Sunday, May 3, 2015

Theater Review: Elevada -- Yale Rep

Laurel Casillo in Elevada. Photo © Carol Rosegg, 2015.
Mastering the Difficult Steps to the Dance Between Relationships and Life
By Lauren Yarger
Rarely does a playwright get it this right.

The World Premiere of Sheila Callaghan’s Elevada at Yale Repertory is one of the freshest and most engrossing piece of theater I have enjoyed this season. The playwright manages to develop four very flawed characters who are so human – so us – that we can’t help but like them.

Callaghan (Pretty Pretty; or, The Rape Play and Roadkill Confidential) crafts her story, commission by Yale, so skillfully and thoroughly, that it seems impossible that only an hour has passed from curtain to intermission. A brief hour later, and the play is done, but we feel we have known these characters for years.

Ramona (Laurel Casillo) and Khalil (Alfredo Narciso) make their way through a very difficult first date – made even awkward awkward that Khalil was set up by his roommate Owen (Greg Keller) who forgot to tell him it was date. The awkward multi-millionaire social media superstar, is about to close a deal that will sell the rights to his own identity to a major corporation, thought he was interviewing Ramona for some PR help….

The two hit it off, however, and agree to a second date. There are some fairly big obstacles to overcomes, however, besides the fact that he is quiet and reserved and she is bubbly and spontaneous: Khalil’s odd corporate identity deal will mean that he has to cease being himself and virtually disappear from the real world; Ramona has cancer and it might be getting worse. So what kind of future can they really have?

Meanwhile, could Ramona be using her illness as an excuse to keep from having to get too involved – even with her sister, June (Keira Naughton), who takes time from her high-powered real estate job to help Ramona through treatments.

Eventually, Ramona and Khalil set up a barbeque so Owen and June can meet too. June is trying to erase the memory of a marriage gone bad and the not-too-distant loss of her mother to cancer and doesn’t know if she can deal with losing Ramona too. Owen (who provides most of the play’s comic relief), is a screenwriter who doesn’t seem to know how to write his own life’s script. He turns to drinking as a way to cope with being in rehab for his drug addiction. Let’s just say the evening doesn’t go as well as they all had hoped.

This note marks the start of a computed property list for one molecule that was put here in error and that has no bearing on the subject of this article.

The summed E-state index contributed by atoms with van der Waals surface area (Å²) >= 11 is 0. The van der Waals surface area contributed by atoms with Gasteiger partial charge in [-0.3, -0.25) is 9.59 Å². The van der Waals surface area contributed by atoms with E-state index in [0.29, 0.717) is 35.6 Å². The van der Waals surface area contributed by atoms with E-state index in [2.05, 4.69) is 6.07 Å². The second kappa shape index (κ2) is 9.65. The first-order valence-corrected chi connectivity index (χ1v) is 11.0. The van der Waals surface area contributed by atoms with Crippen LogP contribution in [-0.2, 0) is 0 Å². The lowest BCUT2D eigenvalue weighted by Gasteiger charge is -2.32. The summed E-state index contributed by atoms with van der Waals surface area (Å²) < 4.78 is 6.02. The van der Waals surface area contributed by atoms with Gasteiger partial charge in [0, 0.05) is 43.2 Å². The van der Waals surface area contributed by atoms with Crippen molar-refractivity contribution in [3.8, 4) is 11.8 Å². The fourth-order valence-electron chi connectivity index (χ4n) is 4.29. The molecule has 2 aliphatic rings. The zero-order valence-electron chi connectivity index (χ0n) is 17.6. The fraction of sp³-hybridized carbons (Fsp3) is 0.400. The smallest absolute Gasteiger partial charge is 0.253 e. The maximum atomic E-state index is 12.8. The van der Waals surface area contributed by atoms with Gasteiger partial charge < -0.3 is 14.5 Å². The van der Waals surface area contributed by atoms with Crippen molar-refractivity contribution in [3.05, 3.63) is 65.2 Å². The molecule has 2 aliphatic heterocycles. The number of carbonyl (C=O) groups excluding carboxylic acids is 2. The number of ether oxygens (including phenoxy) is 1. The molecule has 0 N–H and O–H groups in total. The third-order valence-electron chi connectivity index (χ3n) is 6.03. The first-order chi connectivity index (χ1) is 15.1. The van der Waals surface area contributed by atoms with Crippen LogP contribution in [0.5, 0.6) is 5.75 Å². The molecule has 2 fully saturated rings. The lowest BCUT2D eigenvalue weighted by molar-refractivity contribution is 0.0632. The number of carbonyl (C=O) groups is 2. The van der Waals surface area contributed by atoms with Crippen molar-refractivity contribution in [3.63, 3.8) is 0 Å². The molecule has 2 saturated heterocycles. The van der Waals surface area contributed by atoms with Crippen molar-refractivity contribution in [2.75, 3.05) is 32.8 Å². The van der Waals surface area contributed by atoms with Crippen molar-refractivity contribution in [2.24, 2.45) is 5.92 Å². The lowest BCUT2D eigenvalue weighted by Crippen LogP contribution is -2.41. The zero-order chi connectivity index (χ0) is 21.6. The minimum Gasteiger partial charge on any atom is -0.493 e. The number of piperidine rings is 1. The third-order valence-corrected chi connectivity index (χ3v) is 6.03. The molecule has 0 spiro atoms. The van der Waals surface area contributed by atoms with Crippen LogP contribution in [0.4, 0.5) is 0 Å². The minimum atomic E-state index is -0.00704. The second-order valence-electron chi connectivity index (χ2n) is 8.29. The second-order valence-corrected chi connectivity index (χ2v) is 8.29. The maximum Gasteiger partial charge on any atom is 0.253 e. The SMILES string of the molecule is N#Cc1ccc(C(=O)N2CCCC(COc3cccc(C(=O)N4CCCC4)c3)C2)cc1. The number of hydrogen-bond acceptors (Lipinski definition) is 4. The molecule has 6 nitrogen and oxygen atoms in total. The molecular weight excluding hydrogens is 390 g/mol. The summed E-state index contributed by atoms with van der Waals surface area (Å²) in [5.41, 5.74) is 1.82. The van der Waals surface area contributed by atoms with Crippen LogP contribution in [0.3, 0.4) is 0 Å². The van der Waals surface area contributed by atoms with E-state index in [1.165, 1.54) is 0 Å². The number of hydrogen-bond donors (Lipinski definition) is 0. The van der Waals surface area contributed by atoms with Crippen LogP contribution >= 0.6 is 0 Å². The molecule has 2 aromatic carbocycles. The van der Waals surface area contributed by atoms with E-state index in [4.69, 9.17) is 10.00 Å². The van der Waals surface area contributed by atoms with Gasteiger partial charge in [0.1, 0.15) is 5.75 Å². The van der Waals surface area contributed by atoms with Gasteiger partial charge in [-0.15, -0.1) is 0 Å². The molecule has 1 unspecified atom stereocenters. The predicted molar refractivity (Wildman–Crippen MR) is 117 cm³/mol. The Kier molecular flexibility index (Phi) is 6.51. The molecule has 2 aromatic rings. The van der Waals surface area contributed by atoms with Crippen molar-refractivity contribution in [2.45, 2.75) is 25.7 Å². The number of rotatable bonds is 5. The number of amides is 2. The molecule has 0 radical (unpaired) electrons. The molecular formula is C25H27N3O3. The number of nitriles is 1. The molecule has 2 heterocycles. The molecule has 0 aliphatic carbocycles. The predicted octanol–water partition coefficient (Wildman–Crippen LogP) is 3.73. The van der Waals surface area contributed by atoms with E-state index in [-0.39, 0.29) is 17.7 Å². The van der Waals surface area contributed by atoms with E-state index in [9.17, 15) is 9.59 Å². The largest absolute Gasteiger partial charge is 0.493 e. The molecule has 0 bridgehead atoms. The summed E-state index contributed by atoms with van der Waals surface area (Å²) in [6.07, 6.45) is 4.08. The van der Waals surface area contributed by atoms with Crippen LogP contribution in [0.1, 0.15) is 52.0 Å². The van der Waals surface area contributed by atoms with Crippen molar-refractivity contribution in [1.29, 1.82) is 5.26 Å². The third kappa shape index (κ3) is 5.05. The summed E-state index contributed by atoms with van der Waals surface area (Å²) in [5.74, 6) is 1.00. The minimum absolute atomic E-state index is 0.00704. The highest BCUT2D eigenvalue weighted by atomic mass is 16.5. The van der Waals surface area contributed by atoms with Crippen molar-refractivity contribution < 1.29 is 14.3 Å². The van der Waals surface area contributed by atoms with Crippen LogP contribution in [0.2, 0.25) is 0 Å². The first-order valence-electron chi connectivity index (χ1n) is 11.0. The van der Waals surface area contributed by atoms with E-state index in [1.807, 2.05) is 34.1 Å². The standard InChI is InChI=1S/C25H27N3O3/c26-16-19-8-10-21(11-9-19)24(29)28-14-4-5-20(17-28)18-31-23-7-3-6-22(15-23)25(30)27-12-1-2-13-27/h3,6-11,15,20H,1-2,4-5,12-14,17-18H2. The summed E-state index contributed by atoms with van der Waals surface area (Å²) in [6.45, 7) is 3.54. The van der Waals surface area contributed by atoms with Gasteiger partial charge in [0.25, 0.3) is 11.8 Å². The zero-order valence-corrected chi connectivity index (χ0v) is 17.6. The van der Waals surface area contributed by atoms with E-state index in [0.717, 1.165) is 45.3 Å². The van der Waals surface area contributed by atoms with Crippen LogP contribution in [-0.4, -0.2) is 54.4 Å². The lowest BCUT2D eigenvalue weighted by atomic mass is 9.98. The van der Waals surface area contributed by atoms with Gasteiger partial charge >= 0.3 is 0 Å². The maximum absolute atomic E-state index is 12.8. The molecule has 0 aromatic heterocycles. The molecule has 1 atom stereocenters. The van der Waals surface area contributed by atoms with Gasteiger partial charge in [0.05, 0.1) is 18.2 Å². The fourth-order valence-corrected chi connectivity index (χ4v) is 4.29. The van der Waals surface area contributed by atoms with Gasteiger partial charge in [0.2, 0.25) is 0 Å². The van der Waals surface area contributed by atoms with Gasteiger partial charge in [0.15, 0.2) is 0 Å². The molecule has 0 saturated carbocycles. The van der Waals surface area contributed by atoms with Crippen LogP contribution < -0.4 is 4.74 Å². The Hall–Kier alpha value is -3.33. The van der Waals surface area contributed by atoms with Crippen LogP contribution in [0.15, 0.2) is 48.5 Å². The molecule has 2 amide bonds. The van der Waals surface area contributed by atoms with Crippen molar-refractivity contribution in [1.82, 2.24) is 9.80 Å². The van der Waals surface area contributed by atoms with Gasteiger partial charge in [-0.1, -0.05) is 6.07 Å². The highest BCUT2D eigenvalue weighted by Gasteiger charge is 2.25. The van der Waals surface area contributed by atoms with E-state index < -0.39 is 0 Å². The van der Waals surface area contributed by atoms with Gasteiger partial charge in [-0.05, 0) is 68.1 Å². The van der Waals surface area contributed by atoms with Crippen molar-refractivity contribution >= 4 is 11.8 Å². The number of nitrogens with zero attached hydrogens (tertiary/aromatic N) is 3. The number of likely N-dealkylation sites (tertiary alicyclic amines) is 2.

These people aren’t just stereotypes, however. They care about each other and Callaghan gives them strength and depth on which they are able to draw to find surprising solutions (and excellent performances across the board don’t hurt either.) Ramona and Khalil take pole dancing lessons, for example, and the stage is transformed into a hotspot. Tango lessons later give June and Ramona a place to bond and create a dance hall as additional dancers (Frankie Alicea, Luis Antonio, Evan Gambardella, Melissa Kaufman and Rebecca Maddy) join in choreography by Kyle Abraham and Kevin Williamson.

Fabulous projections by Shawn Boyle enhance the scenic design by Kurtis Boetcher. Through them, we experience Ramona’s CT Scan with her and her feeling of being engulfed by the universe. Director Jackson Gay’s skilled hand keeps us from drifting too far even though the script can cross the edge of reality. (Gay staged These Paper Bullets! and The
Intelligent Design of Jenny Chow at Yale Rep.)

Elevada was a finalist for the 2014 Susan Smith Blackburn Prize. The title, by the way, is a term from Tango dancing, where the feet don’t stay close to the floor – like these characters, trying to avoid planting their feet firmly in the messes they have created. We’ve all done that – or know someone who has – and that is what makes these characters so appealing. They are familiar and we are rooting for them.

Elevada plays through May 16 at Yale Repertory Theatre, 1120 Chapel St., New Haven. Performance times vary. Tickets $20-$98; (203) 432-1234, Box Office (1120 Chapel St.). Student, senior, and group rates are available.

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Created by Paula Vogel and Rebecca Taichman
Directed by Rebecca Taichman
October 2–24, 2015

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Directed by Margot Bordelon
November 27–December 19, 2015

World Premiere
By Jen Silverman
Directed by Jackson Gay
January 29–February 20, 2016

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March 25–April 16, 2016

Dianne Wiest in
By Samuel Beckett
Directed by James Bundy
April 29–May 21, 2016

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Lauren Yarger with playwright Alfred Uhry at the Mark Twain House. Photo: Jacques Lamarre)
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